Not a happy man, Gesualdo. He had murdered his wife and her lover, and spent his later life in increasing isolation and, it would appear, psychological turbulence. Even without knowing the details of his personal life, though–and they aren’t for the faint-hearted–you cannot listen to this piece without realising that this is a composer with something out of the ordinary to say.
And he has created a new vocabulary with which to say it.
An interesting take on the value of good grammar from Kyle Wiens in the Harvard Business Review.
“…Grammar signifies more than just a person’s ability to remember high school English. I’ve found that people who make fewer mistakes on a grammar test also make fewer mistakes when they are doing something completely unrelated to writing — like stocking shelves or labeling parts…”
Read the whole article at I Won’t Hire People Who Use Poor Grammar. Here’s Why. – Kyle Wiens – Harvard Business Review.
One of the many good memories I will carry with me into 2013 was hearing the author Salley Vickers speak in Winchester last November. Her debut novel, Miss Garnet’s Angel–which I talked about in my last post–remains a close and trusted friend, one of those few books I can always turn to when I need to walk a little taller or to remind myself who I am.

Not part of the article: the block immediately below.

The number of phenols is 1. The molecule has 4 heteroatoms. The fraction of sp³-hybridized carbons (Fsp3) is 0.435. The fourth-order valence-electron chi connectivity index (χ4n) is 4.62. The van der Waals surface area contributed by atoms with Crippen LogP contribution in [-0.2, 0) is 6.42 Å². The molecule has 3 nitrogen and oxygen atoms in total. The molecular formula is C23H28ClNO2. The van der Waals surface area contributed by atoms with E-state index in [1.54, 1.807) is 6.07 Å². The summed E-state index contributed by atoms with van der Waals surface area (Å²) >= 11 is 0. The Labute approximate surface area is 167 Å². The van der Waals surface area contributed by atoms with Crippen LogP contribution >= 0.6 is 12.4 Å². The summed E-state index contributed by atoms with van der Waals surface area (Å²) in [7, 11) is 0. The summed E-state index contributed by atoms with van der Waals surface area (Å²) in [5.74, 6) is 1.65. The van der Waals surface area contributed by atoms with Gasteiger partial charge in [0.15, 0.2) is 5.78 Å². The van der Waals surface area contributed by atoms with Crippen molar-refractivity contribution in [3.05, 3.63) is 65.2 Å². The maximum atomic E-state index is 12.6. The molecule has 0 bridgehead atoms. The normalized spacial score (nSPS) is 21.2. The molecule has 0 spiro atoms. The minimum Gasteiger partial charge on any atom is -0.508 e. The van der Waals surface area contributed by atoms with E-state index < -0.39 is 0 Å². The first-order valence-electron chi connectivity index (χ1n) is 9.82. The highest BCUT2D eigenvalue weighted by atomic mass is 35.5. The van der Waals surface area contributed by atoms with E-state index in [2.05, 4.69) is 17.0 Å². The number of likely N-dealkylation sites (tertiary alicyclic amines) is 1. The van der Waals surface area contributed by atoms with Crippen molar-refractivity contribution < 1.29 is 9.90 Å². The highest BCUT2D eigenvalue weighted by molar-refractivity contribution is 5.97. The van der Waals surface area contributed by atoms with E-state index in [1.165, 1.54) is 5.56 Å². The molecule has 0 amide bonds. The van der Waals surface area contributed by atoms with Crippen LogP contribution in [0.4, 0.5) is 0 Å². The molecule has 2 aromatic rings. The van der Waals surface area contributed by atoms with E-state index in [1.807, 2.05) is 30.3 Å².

Not that it is a book about heroism or achievement or courage in adversity. It’s a book about the power of quietness–the quietness of Julia Garnet herself, and the quietness of the forces that start to work on her when she arrives in Venice. The power is shown the more clearly when Miss Garnet’s friend Vera Kessel visits from London, untouched by the few weeks’ transformation that Miss Garnet has experienced, and full of the cynicism of the lifelong communist and the certainties of ignorance.
Quietness and inner transformation are common themes throughout Salley Vickers’ novels. Her latest book, The Cleaner of Chartres, however, introduces a new element: the value of forgetting.
It is always a revelation to come back to a piece of music one has known well after a period of absence. But seldom is that revelation so startling, so exhilarating, so cathartic as it was for me when first I heard Ian Bostridge’s recording of Britten’s three great orchestral song cycles, Les Illuminations Op. 18, Serenade Op. 31 and Nocturne Op. 60.
These three pieces were once intimate friends of mine. Twenty-six years ago I wrote my A-level extended essay on the Serenade and Nocturne. (My teachers, I suspect, thought me barking mad–why write an extended analytical essay for A-level when one could submit a Grade VIII practical result? To each his own. I never regretted it.)